Ecosystem services provided by Ontario’s Greenbelt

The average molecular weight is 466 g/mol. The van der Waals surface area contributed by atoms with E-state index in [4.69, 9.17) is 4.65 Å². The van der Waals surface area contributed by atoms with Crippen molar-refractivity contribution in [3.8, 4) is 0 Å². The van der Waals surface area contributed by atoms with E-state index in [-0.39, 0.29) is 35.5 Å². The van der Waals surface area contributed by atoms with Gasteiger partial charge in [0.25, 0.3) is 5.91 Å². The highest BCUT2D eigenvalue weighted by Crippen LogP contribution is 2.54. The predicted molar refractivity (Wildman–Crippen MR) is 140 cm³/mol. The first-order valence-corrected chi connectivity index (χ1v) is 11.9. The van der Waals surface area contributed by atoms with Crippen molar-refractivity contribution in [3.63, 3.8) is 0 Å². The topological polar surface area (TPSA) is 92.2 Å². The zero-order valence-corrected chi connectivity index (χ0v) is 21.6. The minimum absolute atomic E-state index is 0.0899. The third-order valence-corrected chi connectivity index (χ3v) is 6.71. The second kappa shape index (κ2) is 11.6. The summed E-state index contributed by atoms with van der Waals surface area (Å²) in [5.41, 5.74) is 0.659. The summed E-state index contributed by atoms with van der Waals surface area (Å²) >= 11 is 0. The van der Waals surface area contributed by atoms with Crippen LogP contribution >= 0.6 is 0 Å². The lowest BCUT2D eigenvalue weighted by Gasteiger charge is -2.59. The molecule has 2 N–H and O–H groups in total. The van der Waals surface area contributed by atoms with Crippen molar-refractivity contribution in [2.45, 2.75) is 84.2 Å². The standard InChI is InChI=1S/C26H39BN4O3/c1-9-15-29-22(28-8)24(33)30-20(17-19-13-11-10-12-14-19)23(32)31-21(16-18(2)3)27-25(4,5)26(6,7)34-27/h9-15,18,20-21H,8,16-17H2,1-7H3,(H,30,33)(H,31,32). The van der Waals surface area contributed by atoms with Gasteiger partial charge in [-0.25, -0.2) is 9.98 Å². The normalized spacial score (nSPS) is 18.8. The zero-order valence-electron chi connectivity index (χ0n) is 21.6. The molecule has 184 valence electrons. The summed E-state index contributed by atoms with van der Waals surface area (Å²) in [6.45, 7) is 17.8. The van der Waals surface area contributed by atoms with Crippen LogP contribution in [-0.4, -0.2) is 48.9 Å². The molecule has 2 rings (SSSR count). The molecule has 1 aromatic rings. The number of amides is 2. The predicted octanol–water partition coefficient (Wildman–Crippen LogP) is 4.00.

In Southern Ontario, where the rapidly growing urban area is home to more than one third of the Canadian population, there is concern associated with development risk to forests, wetlands and agricultural lands, which provide key food provisioning, carbon sequestration, water filtration and key habitat, including for species at risk. The Government of Ontario’s Greenbelt Act (2005) led to the production of a land-use plan covering 7,200 km2, which extends 325 km from the eastern end of the Oak Ridges Moraine in the east to the Niagara River in the west. Although the Ontario Greenbelt was primarily created to guard against urban sprawl, it is aligned with Ontario’s Climate Change Strategy. The Greenbelt, while sensitive to changes in climate, also plays a role in adaptation by helping to protect biodiversity, allowing agriculture and food systems to adapt to climate change and providing a refuge from the heat of urban centres. While ecosystem valuations vary in their methodologies, one study has estimated the value of additional ecosystem services provided by the Greenbelt, including recreation, carbon sequestration and flood protection for private property to be over $3.2 billion dollars per year.

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